Unique to France, it's an ingenious system that has been working for well over a century. A sanitation worker in a fluorescent green suit uses a tool to turn on the water, directing the stream down the street with a rolled up piece of carpet if needed, then follows the stream with a plastic broom sweeping in debris from the sidewalks and between car tires until he reaches the sewer grate.

Anything too big to go into the grate is scooped up into a trash bin and carted away. The same untreated water is used by the little green vehicles with the pressure sprayers cleaning the larger sidewalks and squares, especially after the open-air markets close or a festival, parade, or protest march passes through. 

You can read an in-depth article about the history of this system (and many other uniquely Parisian oddities) in the excellent Parisian Fields blog by Norman Ball, a retired university professor, and Philippa Campsie, a Canadian writer. 

Monday
Jun082015

Heather's Paris Picnic Recommendations

After a few false starts (sunny and warm in April, then rather chilly and wet in May), picnic season has finally come into full bloom in Paris. Here are a few of my own recommendations for having the most successful picnic.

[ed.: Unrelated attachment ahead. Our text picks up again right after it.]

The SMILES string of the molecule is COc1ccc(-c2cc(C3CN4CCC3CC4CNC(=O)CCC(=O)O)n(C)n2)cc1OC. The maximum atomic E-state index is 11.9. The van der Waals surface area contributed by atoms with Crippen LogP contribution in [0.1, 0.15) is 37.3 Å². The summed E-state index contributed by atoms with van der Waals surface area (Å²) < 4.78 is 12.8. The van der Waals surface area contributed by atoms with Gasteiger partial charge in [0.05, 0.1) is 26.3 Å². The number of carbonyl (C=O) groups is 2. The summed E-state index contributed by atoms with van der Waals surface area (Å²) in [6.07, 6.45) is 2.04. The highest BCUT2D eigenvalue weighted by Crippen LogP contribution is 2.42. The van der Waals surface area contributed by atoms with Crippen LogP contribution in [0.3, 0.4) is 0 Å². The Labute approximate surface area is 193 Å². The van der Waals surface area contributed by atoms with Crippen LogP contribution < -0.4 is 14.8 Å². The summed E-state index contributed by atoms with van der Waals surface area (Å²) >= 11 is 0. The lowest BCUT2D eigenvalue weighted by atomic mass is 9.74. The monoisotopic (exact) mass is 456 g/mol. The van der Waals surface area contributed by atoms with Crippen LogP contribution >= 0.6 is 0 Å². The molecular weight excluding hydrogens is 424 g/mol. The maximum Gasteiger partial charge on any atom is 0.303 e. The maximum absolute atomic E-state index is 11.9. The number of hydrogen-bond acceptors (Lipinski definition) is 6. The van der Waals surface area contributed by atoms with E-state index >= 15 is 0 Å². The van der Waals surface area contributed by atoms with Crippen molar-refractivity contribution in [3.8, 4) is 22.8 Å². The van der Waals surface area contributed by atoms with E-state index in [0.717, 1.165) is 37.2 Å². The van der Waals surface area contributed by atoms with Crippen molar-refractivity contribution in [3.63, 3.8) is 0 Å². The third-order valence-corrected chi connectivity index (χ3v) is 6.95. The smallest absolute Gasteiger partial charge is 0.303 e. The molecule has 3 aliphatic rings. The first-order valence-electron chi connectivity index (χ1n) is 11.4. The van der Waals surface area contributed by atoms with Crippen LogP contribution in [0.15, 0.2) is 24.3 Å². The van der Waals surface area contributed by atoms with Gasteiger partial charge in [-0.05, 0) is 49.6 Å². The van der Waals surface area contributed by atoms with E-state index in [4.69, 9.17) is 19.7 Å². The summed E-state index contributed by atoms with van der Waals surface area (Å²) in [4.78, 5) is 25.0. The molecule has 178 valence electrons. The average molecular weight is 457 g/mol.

1. Enjoy the abundance! Most blogs encouraging visitors to picnic always say the same thing: get a bottle of wine, some cheese and a fresh baguette. I'm not saying you can't do this (and if you're on a tight budget that may be all you can afford), but you’ll find there’s so much more to enjoy if you follow your nose to the local open-air food markets.  You’ll not only find bread, cheese and wine, but also fresh fruit and salad fixings, foie gras and paté, nuts and olives, roasted chickens (you can just get a few thighs or drumsticks) and potatoes, seafood salad, dried sausages, yogurts and jams, Lebanese hummus and breads, and hot dishes of all kinds: choucroute with ham and cabbage, pasta, curried rice, beef stew, Polish sausage sandwiches and potato latkes, quiches and meat pies! My favorites for the best selection of prepared foods are the Marché Auguste Blanqui on Friday and Sunday mornings, the Marché des Enfants Rouges (every morning but Monday, try and avoid the weekends after 11am because of crowds), the Marché Bastille Thursday and Sunday, the Marché Président Wilson Wednesday and Saturday, and the covered Marché Beauvau in the Marche d'Aligre (any morning but Monday). For those into making baguette sandwiches, you can find mayo and mustard in toothpaste-style tubes in most Parisian supermarkets, but honestly it’s easier to get one already made fresh at any bakery.